Majani’s Cremino Fiat: a successfull story for more than 100 years

majani

Ever since I started to write on this Packaging in Italy blog, also telling the “behind the scenes” of our work, I often find myself in meetings with clients that request further details regarding cases I have written about.

“Michele, how did the round pizza box story end up?”
“Bondani, can you elaborate more about the story of the ice-cream man and his containers?

Honestly, I have no direct experience about what I am to tell you – even if I know very well both the market and the company in question, but I was lucky enough to have been told the details of a story that has been passed on from generation to generation and that, today, I want to share in this article. It represents the typical Italian success story, the same one that can be replicated in today’s market by investing in the right way in a marketing solution focusing on the packaging.

Let’s go back to more than a century ago. It was 1911, when FIAT (acronym for Fabbrica Italiana Automobili Torino) decided to hold a competition among all the Italian chocolate makers with the objective of inventing a new chocolate.
To win this competition these artisans were required to use creative genius and craftsmanship to come up with an  Italian product, ingredients that nowadays can be found in many successful products, and also, certainly, in their packaging.

But, let’s go back to the contest. Many chocolatiers worked hard to develop a new chocolate that FIAT would have used for advertising purposes to promote the launch of a new car, the “Tipo 4”.

In laboratories throughout Italy, chocolate world artists let their genius work; for many of them, this was a real opportunity.  The proposals that FIAT received exceeded all their expectations.
The winning proposal came from Bologna. It was about a cubic cremino, made with four alternating layers (one more layer with respect to the classic cremino, that had only three) created by the Cav. Aldo Majani. A creamy chocolate based on hazelnuts, almonds and cocoa.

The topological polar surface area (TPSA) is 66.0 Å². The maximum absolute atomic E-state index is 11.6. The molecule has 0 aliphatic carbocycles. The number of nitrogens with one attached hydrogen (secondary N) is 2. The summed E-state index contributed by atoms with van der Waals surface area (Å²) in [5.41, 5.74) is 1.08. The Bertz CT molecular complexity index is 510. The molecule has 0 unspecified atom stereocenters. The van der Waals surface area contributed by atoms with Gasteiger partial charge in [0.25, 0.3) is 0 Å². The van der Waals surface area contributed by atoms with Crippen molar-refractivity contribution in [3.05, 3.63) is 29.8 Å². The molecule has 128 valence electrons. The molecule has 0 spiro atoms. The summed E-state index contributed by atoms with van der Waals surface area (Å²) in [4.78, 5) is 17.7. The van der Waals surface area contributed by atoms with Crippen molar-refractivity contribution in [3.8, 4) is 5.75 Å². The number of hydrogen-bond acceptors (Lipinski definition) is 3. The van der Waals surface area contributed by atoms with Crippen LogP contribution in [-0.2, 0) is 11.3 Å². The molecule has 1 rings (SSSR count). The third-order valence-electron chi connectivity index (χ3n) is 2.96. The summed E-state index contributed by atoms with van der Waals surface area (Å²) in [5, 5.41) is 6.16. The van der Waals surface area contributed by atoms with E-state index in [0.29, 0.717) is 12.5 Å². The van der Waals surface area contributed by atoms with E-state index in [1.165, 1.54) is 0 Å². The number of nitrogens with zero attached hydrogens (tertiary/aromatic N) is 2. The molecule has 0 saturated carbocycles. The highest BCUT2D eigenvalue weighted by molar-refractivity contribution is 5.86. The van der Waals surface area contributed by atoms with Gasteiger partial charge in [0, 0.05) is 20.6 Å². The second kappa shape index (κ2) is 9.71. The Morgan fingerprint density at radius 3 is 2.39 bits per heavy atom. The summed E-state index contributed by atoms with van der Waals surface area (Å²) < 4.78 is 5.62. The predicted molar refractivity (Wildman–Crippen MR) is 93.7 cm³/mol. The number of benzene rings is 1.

And this is how the cremino FIAT was born. Today, known by everyone, it is still sold at the historic lab shop on Via Carbonesi in Bologna, exactly where the Cav. Aldo Majani created the original recipe.

It has to be said that chocolate flowed in Aldo Majani’s veins. Since 1796, his family ran a chocolate artisan lab and, in 1865, they already owned a successful shop. However, the 1911 competition was – with no doubts – the turning point and a real opportunity, that at that time was not so obvious …

 

How much does a Packaging with Genetic Profit™ cost? CLICK HERE→
 

 

WHAT HAPPENED AFTER THE COMPETITION?

The cremino was so successful that Mr. Majani asked FIAT the authorization to sell it in his shop (in fact, initially, only FIAT had the right to use it for promotional purposes). Finally, in 1913, the positive “Yes” came from Turin and from that moment on things definitely changed for the Bologna artisan lab.
As a result, given the enormous success, Majani requested and obtained the patent for the product and for the FIAT brand in its category (sweets). This was the first “private label” case in Italy.